Experts Share Lyme Forecast Maps To Help Prevent Disease
Mild winters are a great thing if you’re stuck in the throes of heavy snow and cold, but they lead to high rates of parasitic infection come spring and summer time, and now researchers are helping vets with a forecasting map showing what parts of the country are most at risk of Lyme infections in canines.
The map was created by University of Georgia parasitologist Michael Yabsley and Clemson University assistant professor of mathematical sciences Christopher McMahan, and shows predicted Lyme disease prevalence by county in the 48 contiguous United States. The map uses monthly data provided by information reported by veterinarians nationwide and predicts the percentage of U.S. dogs who are likely to test positive for Lyme disease.
The bacterium that causes Lyme, Borrelia burgdorferi, once was thought to be found in ticks in the northern part of the U.S. but, now, cases have been reported in southern states, particularly with warmer climates. Veterinarians generally believed that Lyme was more regionally contained in the Northeastern and Mid-Central states, but the newly released map shares data plots from a national level and shows that Lyme is also reaching Indiana, Ohio, Illinois, Michigan and Kentucky.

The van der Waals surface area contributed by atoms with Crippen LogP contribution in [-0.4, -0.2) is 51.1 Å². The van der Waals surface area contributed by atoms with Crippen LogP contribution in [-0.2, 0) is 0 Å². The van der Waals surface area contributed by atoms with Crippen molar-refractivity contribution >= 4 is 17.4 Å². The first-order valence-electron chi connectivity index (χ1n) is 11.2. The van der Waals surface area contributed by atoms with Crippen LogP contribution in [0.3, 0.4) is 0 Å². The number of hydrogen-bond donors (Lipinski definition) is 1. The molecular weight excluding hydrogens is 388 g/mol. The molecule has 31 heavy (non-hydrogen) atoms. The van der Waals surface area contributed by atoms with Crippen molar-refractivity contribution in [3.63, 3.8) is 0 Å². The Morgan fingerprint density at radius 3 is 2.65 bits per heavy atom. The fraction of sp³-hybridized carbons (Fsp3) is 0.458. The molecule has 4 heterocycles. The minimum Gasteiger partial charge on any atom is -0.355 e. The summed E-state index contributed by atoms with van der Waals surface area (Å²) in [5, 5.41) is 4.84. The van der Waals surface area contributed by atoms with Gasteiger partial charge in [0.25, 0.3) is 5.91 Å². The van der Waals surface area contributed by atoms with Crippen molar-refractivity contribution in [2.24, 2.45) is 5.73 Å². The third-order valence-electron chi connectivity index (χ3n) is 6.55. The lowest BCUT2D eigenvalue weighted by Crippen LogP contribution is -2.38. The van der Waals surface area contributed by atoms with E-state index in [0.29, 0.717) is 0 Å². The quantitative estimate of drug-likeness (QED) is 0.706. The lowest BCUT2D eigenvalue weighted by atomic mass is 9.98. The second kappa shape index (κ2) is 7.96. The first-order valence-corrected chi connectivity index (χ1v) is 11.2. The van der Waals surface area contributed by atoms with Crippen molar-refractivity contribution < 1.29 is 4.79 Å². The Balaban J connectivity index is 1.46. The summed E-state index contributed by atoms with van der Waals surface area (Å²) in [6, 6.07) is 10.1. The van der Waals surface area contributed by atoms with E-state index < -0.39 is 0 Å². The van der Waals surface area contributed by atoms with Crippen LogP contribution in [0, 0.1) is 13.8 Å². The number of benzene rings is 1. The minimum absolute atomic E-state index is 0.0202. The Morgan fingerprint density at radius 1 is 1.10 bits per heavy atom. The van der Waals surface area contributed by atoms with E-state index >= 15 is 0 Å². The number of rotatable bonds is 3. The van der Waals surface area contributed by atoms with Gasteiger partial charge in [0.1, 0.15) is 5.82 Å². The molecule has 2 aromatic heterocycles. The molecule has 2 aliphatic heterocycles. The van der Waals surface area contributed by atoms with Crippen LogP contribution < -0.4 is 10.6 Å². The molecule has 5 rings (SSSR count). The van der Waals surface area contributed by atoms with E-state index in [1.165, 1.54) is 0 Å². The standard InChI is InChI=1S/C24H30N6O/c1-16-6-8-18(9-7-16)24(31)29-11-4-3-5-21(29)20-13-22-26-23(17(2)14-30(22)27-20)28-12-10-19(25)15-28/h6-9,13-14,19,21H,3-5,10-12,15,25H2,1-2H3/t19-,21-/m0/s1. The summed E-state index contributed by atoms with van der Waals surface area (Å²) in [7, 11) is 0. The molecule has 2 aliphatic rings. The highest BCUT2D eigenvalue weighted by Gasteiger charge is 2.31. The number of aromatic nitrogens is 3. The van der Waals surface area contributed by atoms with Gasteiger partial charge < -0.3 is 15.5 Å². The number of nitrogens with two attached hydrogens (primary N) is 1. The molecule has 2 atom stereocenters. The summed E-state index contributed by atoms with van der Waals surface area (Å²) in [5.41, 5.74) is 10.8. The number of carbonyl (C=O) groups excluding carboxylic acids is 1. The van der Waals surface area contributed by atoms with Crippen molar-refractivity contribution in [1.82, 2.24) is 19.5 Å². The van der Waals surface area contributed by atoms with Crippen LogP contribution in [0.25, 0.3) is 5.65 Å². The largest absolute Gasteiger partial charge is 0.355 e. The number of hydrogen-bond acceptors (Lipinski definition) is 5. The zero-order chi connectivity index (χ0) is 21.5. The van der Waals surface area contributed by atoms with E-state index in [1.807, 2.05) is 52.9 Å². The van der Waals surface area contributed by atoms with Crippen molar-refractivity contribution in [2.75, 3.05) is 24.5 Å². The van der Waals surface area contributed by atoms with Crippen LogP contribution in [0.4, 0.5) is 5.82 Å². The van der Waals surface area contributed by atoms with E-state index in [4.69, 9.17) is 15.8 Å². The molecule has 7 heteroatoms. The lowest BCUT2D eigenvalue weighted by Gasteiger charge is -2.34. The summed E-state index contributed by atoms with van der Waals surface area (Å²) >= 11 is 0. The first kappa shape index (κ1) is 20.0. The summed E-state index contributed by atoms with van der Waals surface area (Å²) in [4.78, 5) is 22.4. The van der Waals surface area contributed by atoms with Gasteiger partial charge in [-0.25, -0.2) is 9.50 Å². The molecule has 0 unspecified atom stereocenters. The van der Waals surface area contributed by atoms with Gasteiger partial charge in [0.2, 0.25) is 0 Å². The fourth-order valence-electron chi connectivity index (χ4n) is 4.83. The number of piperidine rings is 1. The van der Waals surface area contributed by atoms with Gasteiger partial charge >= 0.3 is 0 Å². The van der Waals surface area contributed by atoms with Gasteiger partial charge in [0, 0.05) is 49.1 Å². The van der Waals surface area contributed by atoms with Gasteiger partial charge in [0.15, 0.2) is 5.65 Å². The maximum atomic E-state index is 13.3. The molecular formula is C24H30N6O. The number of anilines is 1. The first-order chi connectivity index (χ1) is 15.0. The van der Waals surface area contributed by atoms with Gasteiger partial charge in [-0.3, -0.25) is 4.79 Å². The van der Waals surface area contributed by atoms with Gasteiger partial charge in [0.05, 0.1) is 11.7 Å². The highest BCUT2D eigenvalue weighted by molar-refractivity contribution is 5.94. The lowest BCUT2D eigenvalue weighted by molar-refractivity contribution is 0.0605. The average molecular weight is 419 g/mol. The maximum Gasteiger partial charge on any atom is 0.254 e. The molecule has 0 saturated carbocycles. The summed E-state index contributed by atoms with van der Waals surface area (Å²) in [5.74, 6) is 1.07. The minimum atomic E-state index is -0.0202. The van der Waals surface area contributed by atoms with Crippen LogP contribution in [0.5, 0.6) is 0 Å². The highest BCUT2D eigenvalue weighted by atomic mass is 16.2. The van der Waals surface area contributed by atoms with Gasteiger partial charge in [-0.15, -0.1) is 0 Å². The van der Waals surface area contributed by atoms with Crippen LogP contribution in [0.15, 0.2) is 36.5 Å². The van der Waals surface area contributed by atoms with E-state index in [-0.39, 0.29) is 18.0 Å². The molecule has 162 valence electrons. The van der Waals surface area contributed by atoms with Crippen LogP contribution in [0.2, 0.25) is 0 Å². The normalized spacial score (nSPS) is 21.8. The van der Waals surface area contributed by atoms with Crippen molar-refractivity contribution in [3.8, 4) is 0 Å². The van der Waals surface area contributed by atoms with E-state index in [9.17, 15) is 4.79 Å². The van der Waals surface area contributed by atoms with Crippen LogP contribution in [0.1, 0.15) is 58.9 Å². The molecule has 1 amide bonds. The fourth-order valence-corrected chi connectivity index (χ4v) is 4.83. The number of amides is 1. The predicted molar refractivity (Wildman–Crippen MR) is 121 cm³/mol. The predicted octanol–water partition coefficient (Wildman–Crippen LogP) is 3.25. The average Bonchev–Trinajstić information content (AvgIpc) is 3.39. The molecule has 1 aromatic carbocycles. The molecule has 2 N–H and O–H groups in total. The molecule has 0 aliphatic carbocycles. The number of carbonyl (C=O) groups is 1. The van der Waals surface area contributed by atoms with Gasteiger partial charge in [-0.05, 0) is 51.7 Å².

The researchers hope that their map will allow veterinarians to have conversations with their dog-owning clients about the possibility of Lyme disease in an effort to hopefully prevent more cases in dogs and even give humans a heads up. The researchers believe they have evidence that supports the strong relationship between canine and human Lyme disease and believe the national data will allow humans to have the information they may not have previously had. They hope to release additional data later this year that discusses the relationship between the human/canine connection.
Related: Understanding Lyme Disease Symptoms in Dogs
Symptoms of Lyme disease are like the flu virus and often misdiagnosed as such, even in dogs. Left undiagnosed or untreated, Lyme disease has long-term detrimental effects on the heart, nervous system and muscles.
More by Lori Ennis